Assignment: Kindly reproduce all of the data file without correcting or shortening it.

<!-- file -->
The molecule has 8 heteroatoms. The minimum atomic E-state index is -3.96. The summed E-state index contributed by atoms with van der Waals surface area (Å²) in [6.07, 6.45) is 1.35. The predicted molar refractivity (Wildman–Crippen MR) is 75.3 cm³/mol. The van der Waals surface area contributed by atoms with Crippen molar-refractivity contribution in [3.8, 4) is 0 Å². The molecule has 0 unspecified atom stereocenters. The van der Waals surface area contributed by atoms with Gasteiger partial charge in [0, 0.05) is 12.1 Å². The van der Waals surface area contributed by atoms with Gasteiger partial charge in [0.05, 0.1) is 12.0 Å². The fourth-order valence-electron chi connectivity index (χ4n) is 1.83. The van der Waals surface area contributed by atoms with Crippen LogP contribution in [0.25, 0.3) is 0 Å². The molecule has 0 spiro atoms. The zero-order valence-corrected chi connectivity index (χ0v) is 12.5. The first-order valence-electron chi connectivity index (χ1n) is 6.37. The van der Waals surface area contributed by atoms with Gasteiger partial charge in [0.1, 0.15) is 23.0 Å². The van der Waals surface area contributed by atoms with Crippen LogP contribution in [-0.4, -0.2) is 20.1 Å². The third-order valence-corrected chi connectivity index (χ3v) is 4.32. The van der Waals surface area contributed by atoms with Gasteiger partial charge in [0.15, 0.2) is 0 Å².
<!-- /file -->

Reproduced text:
The molecule has 8 heteroatoms. The minimum atomic E-state index is -3.96. The summed E-state index contributed by atoms with van der Waals surface area (Å²) in [6.07, 6.45) is 1.35. The predicted molar refractivity (Wildman–Crippen MR) is 75.3 cm³/mol. The van der Waals surface area contributed by atoms with Crippen molar-refractivity contribution in [3.8, 4) is 0 Å². The molecule has 0 unspecified atom stereocenters. The van der Waals surface area contributed by atoms with Gasteiger partial charge in [0, 0.05) is 12.1 Å². The van der Waals surface area contributed by atoms with Gasteiger partial charge in [0.05, 0.1) is 12.0 Å². The fourth-order valence-electron chi connectivity index (χ4n) is 1.83. The van der Waals surface area contributed by atoms with Crippen LogP contribution in [0.25, 0.3) is 0 Å². The molecule has 0 spiro atoms. The zero-order valence-corrected chi connectivity index (χ0v) is 12.5. The first-order valence-electron chi connectivity index (χ1n) is 6.37. The van der Waals surface area contributed by atoms with Gasteiger partial charge in [0.1, 0.15) is 23.0 Å². The van der Waals surface area contributed by atoms with Crippen LogP contribution in [-0.4, -0.2) is 20.1 Å². The third-order valence-corrected chi connectivity index (χ3v) is 4.32. The van der Waals surface area contributed by atoms with Gasteiger partial charge in [0.15, 0.2) is 0 Å².